Never mix ibuprofen with blood pressure medications, according to one study: the best life

It’s never a good feeling to be told you have high blood pressure. Although the disease is common, it can lead to more serious complications, such as a stroke, a heart attack, and kidney failure, according to the Mayo Clinic. Fortunately, getting this diagnosis means you can make lifestyle changes or start taking prescription medications to help control your blood pressure. However, if you are taking blood pressure medication, you may want to take note of a recent study, which found that certain over-the-counter (OTC) medications could cause serious harm. Keep reading to find out which medications you should never mix.

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There are a variety of medications available for high blood pressure, also known as hypertension. What your doctor prescribes will depend on your actual blood pressure measurements, as well as your overall health, says the Mayo Clinic. Taking two or more medications is often the most effective approach, but finding the right combination can be a “trial and error” process.

But while medication does not work for patients with resistant hypertension, which occurs when blood pressure remains high, even when three or more drugs are taken, it is certainly effective for others. These people should be aware of a recent study that found that there may be an additional cause for concern when taking blood pressure medications, especially when you need something for daily aches and pains.

Advil and ibuprofen on the pharmacy shelf
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Researchers at the University of Waterloo in Ontario, Canada, found that those taking a diuretic and an inhibitor of the renin-angiotensin system (RSA) to treat high blood pressure may want to rethink taking ibuprofen for pain. The results were published in the May 2022 issue of Mathematical Biosciences, with data suggesting that the combination of the three drugs may cause acute kidney injury in people with specific medical profiles. In some cases, this damage may be permanent.

Often prescribed together, RSA inhibitors and diuretics are used to treat high blood pressure. Regular brands of diuretics, also known as “water pills”, include Aldactone, Bumex and Zaroxolyn. RSA inhibitors include both angiotensin converting enzyme (ACE) inhibitors, which you can recognize as Lotensin, Accupril, or Monopril, and angiotensin receptor blockers (ARA), which include branded products such as Micardis, Atacand and Teveten.

The most common brands of ibuprofen are available over-the-counter at pharmacies, and you may know them from the Advil and Motrin brands.

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According to the author of the study, Anita LaytonPhD, Canada 150 Research Chair in Mathematical Biology and Medicine and Professor of Applied Mathematics, Computer Science, Pharmacy and Biology at the University of Waterloo, the risk of acute kidney injury may have something to do with the amount of water in your body .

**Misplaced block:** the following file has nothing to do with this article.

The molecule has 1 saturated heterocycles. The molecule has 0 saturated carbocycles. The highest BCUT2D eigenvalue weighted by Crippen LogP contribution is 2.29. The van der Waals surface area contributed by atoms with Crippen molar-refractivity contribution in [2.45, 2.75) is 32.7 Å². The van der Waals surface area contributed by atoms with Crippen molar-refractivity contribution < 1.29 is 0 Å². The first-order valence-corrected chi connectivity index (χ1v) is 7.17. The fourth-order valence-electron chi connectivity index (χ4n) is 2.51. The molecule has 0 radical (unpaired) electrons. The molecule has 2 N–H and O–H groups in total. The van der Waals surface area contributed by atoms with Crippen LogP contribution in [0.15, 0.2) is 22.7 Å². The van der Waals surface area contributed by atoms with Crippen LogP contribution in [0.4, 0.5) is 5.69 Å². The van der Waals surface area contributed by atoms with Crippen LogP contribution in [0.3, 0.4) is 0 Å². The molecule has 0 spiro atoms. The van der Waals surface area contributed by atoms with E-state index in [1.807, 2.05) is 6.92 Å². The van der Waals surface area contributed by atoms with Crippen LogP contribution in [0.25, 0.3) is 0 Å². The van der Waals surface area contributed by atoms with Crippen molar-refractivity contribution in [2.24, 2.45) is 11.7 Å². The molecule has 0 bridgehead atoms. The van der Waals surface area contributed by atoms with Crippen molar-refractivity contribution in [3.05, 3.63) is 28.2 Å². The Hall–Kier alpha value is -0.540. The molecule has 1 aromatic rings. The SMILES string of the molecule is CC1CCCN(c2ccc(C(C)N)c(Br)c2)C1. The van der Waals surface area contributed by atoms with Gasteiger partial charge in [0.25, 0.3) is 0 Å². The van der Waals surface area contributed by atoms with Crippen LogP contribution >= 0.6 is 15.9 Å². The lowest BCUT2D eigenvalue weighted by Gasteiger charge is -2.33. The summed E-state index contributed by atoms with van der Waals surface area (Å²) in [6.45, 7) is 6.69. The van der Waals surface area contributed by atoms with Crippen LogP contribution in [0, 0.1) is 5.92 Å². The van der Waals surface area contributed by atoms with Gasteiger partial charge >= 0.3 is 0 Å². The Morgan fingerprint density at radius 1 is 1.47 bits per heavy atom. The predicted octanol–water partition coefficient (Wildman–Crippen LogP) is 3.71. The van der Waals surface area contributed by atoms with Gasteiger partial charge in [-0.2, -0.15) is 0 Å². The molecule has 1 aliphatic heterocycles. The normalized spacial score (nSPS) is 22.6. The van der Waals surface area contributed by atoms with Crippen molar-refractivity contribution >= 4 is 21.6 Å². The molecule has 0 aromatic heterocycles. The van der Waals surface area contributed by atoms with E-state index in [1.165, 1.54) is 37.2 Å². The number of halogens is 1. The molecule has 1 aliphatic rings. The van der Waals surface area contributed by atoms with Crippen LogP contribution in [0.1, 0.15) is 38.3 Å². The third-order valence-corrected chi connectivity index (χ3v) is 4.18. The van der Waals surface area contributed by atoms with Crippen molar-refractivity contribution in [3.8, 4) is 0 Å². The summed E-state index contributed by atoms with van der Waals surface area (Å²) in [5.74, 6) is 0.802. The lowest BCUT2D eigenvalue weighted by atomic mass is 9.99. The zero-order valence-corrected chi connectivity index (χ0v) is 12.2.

“Diuretics are a family of drugs that make the body contain less water,” Layton said in a press release describing the results. “Being dehydrated is a major factor in acute kidney injury, and then the RAS inhibitor and ibuprofen hit the kidney with this triple blow.”

The “triple blow” it refers to occurs when a patient takes all three medications, and the study data suggest that low water intake, myogenic response (how arteries react to changes in blood pressure) and sensitivity to medications may increase the risk that patients with hypertension will experience this dangerous complication.

packet of generic acetaminophen and bottle of pills
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The researchers used computer-simulated drug trials to conduct the study, which produce faster results than human clinical trials, according to the press release. According to Layton, this approach offers health care providers a “start” to better understand the complications of medications.

In light of the findings, the researchers suggest switching from ibuprofen to acetaminophen, commonly known as Tylenol, the next time you have pain. However, while these results may seem daunting, Layton noted that the complications will not necessarily occur for everyone.

“Not everyone taking this combination of drugs is having problems,” he added. “But research shows that this is a sufficient problem that you should be careful about.”

READ THE FOLLOWING: Storing your medicine here may increase side effects, according to the study.

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